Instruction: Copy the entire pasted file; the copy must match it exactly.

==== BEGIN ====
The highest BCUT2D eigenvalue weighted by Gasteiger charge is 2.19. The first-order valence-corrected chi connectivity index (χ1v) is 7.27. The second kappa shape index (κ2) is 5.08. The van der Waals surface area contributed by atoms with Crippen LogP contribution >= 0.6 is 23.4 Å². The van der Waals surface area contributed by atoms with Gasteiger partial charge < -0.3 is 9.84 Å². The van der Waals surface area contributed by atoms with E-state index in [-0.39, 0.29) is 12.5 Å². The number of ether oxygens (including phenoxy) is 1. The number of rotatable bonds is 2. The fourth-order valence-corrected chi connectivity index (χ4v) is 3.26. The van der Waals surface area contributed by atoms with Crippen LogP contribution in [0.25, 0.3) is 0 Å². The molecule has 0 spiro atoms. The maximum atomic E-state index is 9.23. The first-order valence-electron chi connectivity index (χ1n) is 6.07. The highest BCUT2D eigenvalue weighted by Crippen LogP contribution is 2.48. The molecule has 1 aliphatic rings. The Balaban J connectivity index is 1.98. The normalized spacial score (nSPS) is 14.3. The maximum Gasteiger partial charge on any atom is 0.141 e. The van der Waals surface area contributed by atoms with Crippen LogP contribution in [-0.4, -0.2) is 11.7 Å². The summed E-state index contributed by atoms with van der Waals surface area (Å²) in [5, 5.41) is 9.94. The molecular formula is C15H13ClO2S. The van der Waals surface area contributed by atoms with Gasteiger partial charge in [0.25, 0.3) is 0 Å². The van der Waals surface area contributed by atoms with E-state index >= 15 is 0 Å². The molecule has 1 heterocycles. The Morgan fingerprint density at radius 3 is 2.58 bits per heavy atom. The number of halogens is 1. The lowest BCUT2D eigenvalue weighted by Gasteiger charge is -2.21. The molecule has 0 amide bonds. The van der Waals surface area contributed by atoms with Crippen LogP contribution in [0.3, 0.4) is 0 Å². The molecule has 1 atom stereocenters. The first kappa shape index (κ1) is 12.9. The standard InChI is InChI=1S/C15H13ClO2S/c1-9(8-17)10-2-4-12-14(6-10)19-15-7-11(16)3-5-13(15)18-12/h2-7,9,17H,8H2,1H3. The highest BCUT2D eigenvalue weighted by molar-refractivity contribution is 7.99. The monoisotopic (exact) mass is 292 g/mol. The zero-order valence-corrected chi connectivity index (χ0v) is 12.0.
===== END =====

The highest BCUT2D eigenvalue weighted by Gasteiger charge is 2.19. The first-order valence-corrected chi connectivity index (χ1v) is 7.27. The second kappa shape index (κ2) is 5.08. The van der Waals surface area contributed by atoms with Crippen LogP contribution >= 0.6 is 23.4 Å². The van der Waals surface area contributed by atoms with Gasteiger partial charge < -0.3 is 9.84 Å². The van der Waals surface area contributed by atoms with E-state index in [-0.39, 0.29) is 12.5 Å². The number of ether oxygens (including phenoxy) is 1. The number of rotatable bonds is 2. The fourth-order valence-corrected chi connectivity index (χ4v) is 3.26. The van der Waals surface area contributed by atoms with Crippen LogP contribution in [0.25, 0.3) is 0 Å². The molecule has 0 spiro atoms. The maximum atomic E-state index is 9.23. The first-order valence-electron chi connectivity index (χ1n) is 6.07. The highest BCUT2D eigenvalue weighted by Crippen LogP contribution is 2.48. The molecule has 1 aliphatic rings. The Balaban J connectivity index is 1.98. The normalized spacial score (nSPS) is 14.3. The maximum Gasteiger partial charge on any atom is 0.141 e. The van der Waals surface area contributed by atoms with Crippen LogP contribution in [-0.4, -0.2) is 11.7 Å². The summed E-state index contributed by atoms with van der Waals surface area (Å²) in [5, 5.41) is 9.94. The molecular formula is C15H13ClO2S. The van der Waals surface area contributed by atoms with Gasteiger partial charge in [0.25, 0.3) is 0 Å². The van der Waals surface area contributed by atoms with E-state index >= 15 is 0 Å². The molecule has 1 heterocycles. The Morgan fingerprint density at radius 3 is 2.58 bits per heavy atom. The number of halogens is 1. The lowest BCUT2D eigenvalue weighted by Gasteiger charge is -2.21. The molecule has 0 amide bonds. The van der Waals surface area contributed by atoms with Crippen LogP contribution in [0.3, 0.4) is 0 Å². The molecule has 1 atom stereocenters. The first kappa shape index (κ1) is 12.9. The standard InChI is InChI=1S/C15H13ClO2S/c1-9(8-17)10-2-4-12-14(6-10)19-15-7-11(16)3-5-13(15)18-12/h2-7,9,17H,8H2,1H3. The highest BCUT2D eigenvalue weighted by molar-refractivity contribution is 7.99. The monoisotopic (exact) mass is 292 g/mol. The zero-order valence-corrected chi connectivity index (χ0v) is 12.0.